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Regulation of the human menstrual cycle is a frequency dependent process controlled in part by the pulsatile release of gonadotropin releasing hormone (GnRH) from the hypothalamus. The binding of GnRH to gonadotroph cells in the pituitary stimulates inositol 1,4,5-trisphosphate (IP3) mediated release of calcium from the endoplasmic reticulum, resulting in(More)
This thesis concerns parameter estimation for bursting neural models. Parameter estimation for differential equations is a difficult task due to complicated objective function landscapes and numerical challenges. These difficulties are particularly salient in bursting models and other multiple time scale systems. Here we make use of the geometry underlying(More)
Social aggregations of fish are extremely common in nature. Pitcher (1983) defines a social aggregation of fish as a shoal, with a highly polarized shoal constituting a school. The ultimate causes of fish shoaling have been extensively studied and are well established, with the main causes being protection from predators and enhanced foraging ability. The(More)
This paper presents work on parameter estimation methods for bursting neural models. In our approach we use both geometrical features specific to bursting, as well as general features such as periodic orbits and their bifurcations. We use the geometry underlying bursting to introduce defining equations for burst initiation and termination, and restrict the(More)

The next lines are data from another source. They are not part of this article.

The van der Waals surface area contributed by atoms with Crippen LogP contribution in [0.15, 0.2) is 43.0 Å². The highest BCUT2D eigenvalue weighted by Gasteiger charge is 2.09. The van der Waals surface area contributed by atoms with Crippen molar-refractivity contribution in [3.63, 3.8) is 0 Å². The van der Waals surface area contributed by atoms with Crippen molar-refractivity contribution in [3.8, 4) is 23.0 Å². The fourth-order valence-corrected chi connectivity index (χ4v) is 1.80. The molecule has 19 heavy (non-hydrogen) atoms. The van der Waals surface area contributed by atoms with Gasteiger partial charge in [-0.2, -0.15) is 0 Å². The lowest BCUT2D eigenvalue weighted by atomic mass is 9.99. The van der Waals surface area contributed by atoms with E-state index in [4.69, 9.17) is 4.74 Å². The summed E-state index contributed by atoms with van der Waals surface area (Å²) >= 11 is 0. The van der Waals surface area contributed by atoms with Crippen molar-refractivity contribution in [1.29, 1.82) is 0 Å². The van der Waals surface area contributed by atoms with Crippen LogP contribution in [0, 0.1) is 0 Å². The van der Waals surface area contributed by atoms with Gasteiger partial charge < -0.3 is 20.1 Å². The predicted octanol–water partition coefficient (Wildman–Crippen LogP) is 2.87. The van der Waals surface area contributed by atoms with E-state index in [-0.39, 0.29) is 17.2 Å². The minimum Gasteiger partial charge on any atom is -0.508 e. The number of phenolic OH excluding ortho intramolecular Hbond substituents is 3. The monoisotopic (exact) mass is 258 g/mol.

Ovulation in vertebrates is caused by a surge of luteinising hormone (LH) from the pituitary. The LH surge is initiated by rising oestradiol concentration, although the precise mechanism of oestradiol action in humans and primates is not yet understood. Recent advances in labelling and three-dimensional imaging have revealed a rich pituitary structure of(More)
A mathematical model for cholera is formulated that incorporates direct and indirect transmission, patch structure, and both water and human movement. The basic reproduction number R0 is defined and shown to give a sharp threshold that determines whether or not the disease dies out. Kirchhoff's Matrix Tree Theorem from graph theory is used to investigate(More)
Deaths from cholera in London, UK, were recorded weekly from 1824 to 1901. Three features of the time series stand out: (i) cholera deaths were strongly seasonal, with peak mortality almost always in the summer, (ii) the only non-summer outbreaks occurred in the spring of 1832, the autumn of 1848 and the winter of 1853, and (iii) extraordinarily severe(More)
Working memory corresponds to our ability to store and manipulate information for a short time in order to carry out complex cognitive tasks. The brain region most closely associated with working memory is the prefrontal cortex; neurons within the PFC show sustained elevated activity that persists after the removal of a stimulus. It is believed that this(More)
We present a method for estimating epidemic parameters in network-based stochastic epidemic models when the total number of infections is assumed to be small. We illustrate the method by reanalyzing the data from the 2014 Democratic Republic of the Congo (DRC) Ebola outbreak described in Maganga et al. (2014).